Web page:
will come, and the wisest knows not how soon, when all distinction,
but that of goodness shall cease; and death, the grand leveller of
human greatness, reduce us to the same state.
The Chisel demonstrates, the advantage of discipline and
education. The mind, like the diamond, in its original state, is
unpolished; but as the effect of the chisel on the external coat,
soon presents to view the latest virtues of the mind, and draws them
forth to range the large field of matter and space, to display the
summit of human knowledge, our duty to God, and to man.
>The Mallet teaches, to lop off excrescences, and smooth surfaces;
or, in other words, to correct irregularities, and reduce man to a
proper level; so that, by quiet deportment, he may, in the school of
discipline, learn to be content. What the Mallet is to the workman,
enlightened reason is to the passions; it curbs ambition, it
depresses envy, it moderates anger, and it encourages good
dispositions; whence arise that comely which nothing earthly gives,
or can destroy, The soul's calm sunshine, and the heart felt joy.]
The New Master is then conducted by the Grand Stewards, amidst the acclamations of the brethren,
to the Grand Master's left hand, where he returns his becoming acknowledgements;
first, to the Grand Master; and next, to all the Officers in order; after
which he is saluted by the Brethren in a grand chorus suitable for the occasion.
The members of the New Lodge advance in procession, pay due homage to the
Grand Master, and signify their promise of subjection and obedience by the
usual congratulations in the different degrees of masonry.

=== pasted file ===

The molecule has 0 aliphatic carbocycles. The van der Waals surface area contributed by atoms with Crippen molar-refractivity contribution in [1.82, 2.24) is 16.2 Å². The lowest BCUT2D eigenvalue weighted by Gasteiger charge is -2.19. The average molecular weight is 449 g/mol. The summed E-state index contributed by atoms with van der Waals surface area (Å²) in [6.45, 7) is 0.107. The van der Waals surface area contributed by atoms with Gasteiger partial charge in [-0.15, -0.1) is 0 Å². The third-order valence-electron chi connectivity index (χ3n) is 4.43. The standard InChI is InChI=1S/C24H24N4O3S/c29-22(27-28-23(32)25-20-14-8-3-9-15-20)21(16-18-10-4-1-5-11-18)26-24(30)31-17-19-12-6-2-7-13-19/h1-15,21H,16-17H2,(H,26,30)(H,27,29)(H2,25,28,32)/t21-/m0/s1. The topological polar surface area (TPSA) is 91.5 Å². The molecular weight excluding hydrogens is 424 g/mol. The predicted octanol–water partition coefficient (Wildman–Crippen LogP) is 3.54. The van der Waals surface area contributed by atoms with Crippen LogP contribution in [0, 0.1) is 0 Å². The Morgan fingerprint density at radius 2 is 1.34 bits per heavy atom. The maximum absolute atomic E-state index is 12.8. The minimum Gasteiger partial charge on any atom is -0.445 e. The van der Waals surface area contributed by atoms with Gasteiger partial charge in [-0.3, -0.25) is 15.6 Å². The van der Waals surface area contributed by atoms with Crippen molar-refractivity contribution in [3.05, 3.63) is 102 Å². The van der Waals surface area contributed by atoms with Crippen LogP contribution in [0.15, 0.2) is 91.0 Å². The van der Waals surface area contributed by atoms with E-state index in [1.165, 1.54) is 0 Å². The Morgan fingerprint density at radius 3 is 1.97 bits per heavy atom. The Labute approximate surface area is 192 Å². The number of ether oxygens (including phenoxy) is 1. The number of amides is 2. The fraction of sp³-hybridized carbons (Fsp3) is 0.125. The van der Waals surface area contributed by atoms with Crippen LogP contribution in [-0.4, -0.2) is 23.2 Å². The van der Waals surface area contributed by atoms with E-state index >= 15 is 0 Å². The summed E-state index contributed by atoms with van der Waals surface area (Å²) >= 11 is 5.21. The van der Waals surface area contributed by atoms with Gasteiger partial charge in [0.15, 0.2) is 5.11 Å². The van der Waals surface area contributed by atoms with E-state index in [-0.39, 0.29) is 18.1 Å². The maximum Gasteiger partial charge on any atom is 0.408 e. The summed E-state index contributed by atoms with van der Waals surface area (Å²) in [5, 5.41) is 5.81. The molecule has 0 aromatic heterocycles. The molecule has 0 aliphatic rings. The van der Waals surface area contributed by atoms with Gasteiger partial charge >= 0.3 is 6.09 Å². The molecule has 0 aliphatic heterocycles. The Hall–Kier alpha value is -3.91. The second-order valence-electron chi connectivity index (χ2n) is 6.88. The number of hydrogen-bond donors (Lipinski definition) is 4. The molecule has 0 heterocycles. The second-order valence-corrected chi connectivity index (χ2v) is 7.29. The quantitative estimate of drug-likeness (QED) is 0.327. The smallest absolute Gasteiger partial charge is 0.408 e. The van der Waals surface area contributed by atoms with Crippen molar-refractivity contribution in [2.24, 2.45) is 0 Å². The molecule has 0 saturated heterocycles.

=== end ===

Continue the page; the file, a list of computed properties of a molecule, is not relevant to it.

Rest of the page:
This ceremony being concluded, the Grand Master orders the New Master to
enter immediately upon the exercise of his office; by appointing his Wardens.
They are conducted to the pedestal, presented to the Grand Master, and installed
by the Grand Wardens; after which the New Master proceeds to invest them
with the badges of their offices in the following manner:
[When the Grand Master and his Officers attend to constitute a new
Lodge, the D.G.M. usually invests the New Master, and the Grand
Wardens invest the New Wardens, the Grand Treasurer and Grand
Secretary invest the Treasurer and Secretary; and the Grand
Stewards, the Stewards.]
Brother C.D. I appoint you Senior Warden of this lodge; and invest you with
the ensign of your office. [Here specify its moral excellence.] Your regular attendance
on our stated meetings
is essentially necessary; as in my absence you are to govern this lodge,
and in my presence to assist me in the government of it. I firmly rely on
your knowledge of the Art, and attachment to the lodge, for the faithful
discharge of the duties of this important trust.
Brother E.F. I appoint you Junior Warden of this lodge; and invest our with
the badge of your office. [Here specify its moral excellence.] To you I entrust the
examination of visitors, and the introduction of candidates. Your regular and punctual attendance
is particularly requested; and I have no doubt that you will faithfully execute
the duty which you owe to your present appointment.
The New Master then addresses his Wardens together:
Brother Wardens, you are too expert in the principles of masonry, to require
more information in the duties of your respective offices; suffice it to